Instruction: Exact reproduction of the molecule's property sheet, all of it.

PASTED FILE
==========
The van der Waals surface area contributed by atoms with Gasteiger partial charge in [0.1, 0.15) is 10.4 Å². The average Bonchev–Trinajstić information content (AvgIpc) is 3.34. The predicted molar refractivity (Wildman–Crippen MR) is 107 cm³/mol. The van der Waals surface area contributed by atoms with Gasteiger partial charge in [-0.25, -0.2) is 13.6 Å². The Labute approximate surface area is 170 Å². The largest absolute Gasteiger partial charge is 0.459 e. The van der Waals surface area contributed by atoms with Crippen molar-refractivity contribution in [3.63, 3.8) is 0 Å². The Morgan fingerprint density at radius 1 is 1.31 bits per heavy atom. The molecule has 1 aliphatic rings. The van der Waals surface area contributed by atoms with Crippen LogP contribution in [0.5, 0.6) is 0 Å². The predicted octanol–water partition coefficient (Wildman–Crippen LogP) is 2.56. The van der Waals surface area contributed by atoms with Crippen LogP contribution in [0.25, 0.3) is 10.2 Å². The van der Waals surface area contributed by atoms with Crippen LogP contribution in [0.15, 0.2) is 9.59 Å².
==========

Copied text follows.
The van der Waals surface area contributed by atoms with Gasteiger partial charge in [0.1, 0.15) is 10.4 Å². The average Bonchev–Trinajstić information content (AvgIpc) is 3.34. The predicted molar refractivity (Wildman–Crippen MR) is 107 cm³/mol. The van der Waals surface area contributed by atoms with Gasteiger partial charge in [-0.25, -0.2) is 13.6 Å². The Labute approximate surface area is 170 Å². The largest absolute Gasteiger partial charge is 0.459 e. The van der Waals surface area contributed by atoms with Crippen molar-refractivity contribution in [3.63, 3.8) is 0 Å². The Morgan fingerprint density at radius 1 is 1.31 bits per heavy atom. The molecule has 1 aliphatic rings. The van der Waals surface area contributed by atoms with Crippen LogP contribution in [0.5, 0.6) is 0 Å². The predicted octanol–water partition coefficient (Wildman–Crippen LogP) is 2.56. The van der Waals surface area contributed by atoms with Crippen LogP contribution in [0.25, 0.3) is 10.2 Å². The van der Waals surface area contributed by atoms with Crippen LogP contribution in [0.15, 0.2) is 9.59 Å².